Each time you create a new file on Windows, the operating system also generates an MS-DOS-compatible short file name in 8.3 format, to allow MS-DOS-based or 16-bit Windows-based programs to access files which have a long name. You can see these MS-DOS-compatible short file names by using the /X switch with the dir command. On my system I get something like this:
There have been a lot of security problems in the past related to short file names. Just yesterday, I found another paper that talks about this subject. The paper was written by Soroush Dalili and is called Microsoft IIS tilde character “~” Vulnerability/Feature – Short File/Folder Name Disclosure.
When using IIS, you can get a list of all the shortnames (both files and directories) from a certain directory. This can be a big problem if you can manage to guess, or bruteforce the full file or directory names from these short names. While working on a security script for Acunetix Web Vulnerability Scanner, I thought “Why you have to guess the full names once you have the short names? Why you cannot use the short names? It turns out that IIS doesn’t accept short names for a variety of reasons, most of which are security related”. But what about Apache? Apache SUPPORTS short file names, and this is a security problem.
Think of following scenario; a web application running on Apache on Windows, is creating a file with a long name that should not be guessed by an attacker. For example it creates a session file or an SQL backup file. In this case the security of this application relies on the fact that the name of this file cannot be guessed.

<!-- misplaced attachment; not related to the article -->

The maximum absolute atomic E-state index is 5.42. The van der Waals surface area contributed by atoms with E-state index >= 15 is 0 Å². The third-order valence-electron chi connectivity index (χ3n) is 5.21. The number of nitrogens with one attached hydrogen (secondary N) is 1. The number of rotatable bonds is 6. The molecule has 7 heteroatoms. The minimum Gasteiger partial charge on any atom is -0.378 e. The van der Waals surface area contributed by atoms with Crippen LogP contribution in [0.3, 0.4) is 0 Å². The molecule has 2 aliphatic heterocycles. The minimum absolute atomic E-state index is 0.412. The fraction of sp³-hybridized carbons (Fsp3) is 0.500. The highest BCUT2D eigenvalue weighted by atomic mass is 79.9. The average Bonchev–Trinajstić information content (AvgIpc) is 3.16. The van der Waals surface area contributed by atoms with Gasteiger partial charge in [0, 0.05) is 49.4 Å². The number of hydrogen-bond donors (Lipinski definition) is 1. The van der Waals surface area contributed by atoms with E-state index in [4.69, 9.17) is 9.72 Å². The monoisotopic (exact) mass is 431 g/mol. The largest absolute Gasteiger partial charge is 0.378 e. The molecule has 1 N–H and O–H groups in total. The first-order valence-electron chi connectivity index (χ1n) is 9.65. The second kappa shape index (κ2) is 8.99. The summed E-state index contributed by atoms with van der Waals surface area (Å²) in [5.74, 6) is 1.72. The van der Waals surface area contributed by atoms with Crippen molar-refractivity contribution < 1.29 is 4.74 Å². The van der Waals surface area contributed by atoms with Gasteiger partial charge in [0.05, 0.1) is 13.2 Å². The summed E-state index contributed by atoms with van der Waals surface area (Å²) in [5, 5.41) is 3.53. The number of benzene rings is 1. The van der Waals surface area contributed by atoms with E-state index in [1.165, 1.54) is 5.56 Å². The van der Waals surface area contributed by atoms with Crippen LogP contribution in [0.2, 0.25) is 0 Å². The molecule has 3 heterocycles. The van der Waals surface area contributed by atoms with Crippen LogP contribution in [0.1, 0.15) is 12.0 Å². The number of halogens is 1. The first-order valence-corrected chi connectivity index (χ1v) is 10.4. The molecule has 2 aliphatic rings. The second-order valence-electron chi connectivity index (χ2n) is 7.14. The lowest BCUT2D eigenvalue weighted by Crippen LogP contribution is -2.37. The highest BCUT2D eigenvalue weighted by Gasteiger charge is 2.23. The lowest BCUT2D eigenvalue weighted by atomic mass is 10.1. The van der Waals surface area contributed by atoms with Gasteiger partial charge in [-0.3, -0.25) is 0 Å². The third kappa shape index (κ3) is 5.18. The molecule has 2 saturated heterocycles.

Let’s assume that this file name is backup-082119f75623eb7abd7bf357698ff66c.sql. Windows will create a short name for this file, BACKUP~1.SQL. If I can access this file using the short file name then all the security is broken. I just request BACKUP~1.SQL and get the file, which includes a backup of an SQL database.
Being curious if this problem is a real life problem, I looked at two of the most popular backup plugins for WordPress. Both of them are affected by this problem, which is explained in detail below.
After installing one of the plugins, I have requested a backup of my WordPress blog:
The plugin creates a custom directory for this backup (backup-88456). Once the backup is completed, the directory contained a file named wordpress_wp_20120702_576.sql, which is the WordPress database backup. This should be pretty hard to guess. We have 5 numbers in the directory name (100 000 combinations) plus the date and plus 3 more numbers. In total it should be at least 100,000,000 combinations if we ignore the date. What do you think are the short names for this directory and file? Using short names this is pretty easy to guess.
Directory name is BACKUP~1 and file name is WORDPR~1.SQL. That’s ONE combination. 100,000,000 combinations were reduced to ONE combination because of Windows short names. As expected I can read the SQL backup file from the first try:
What can you do to protect yourself against this problem, and who’s fault is it?
Is Microsoft’s fault that they still support the short names in 2012? Maybe. I’m not sure but legacy and security do not go well together. Or is it Apache’s fault that they support the short names? Maybe. I don’t think it is the fault of the person who wrote the WordPress plugin.
There is a way to disable Windows 8.3 short name creation.You can create a registry key named NtfsDisable8dot3NameCreation in HKLM/SYSTEM/CurrentControlSet/Control/FileSystem and set it to 1. That should disable short names creation. Refer to this Microsoft TechNet article to read more about the solution.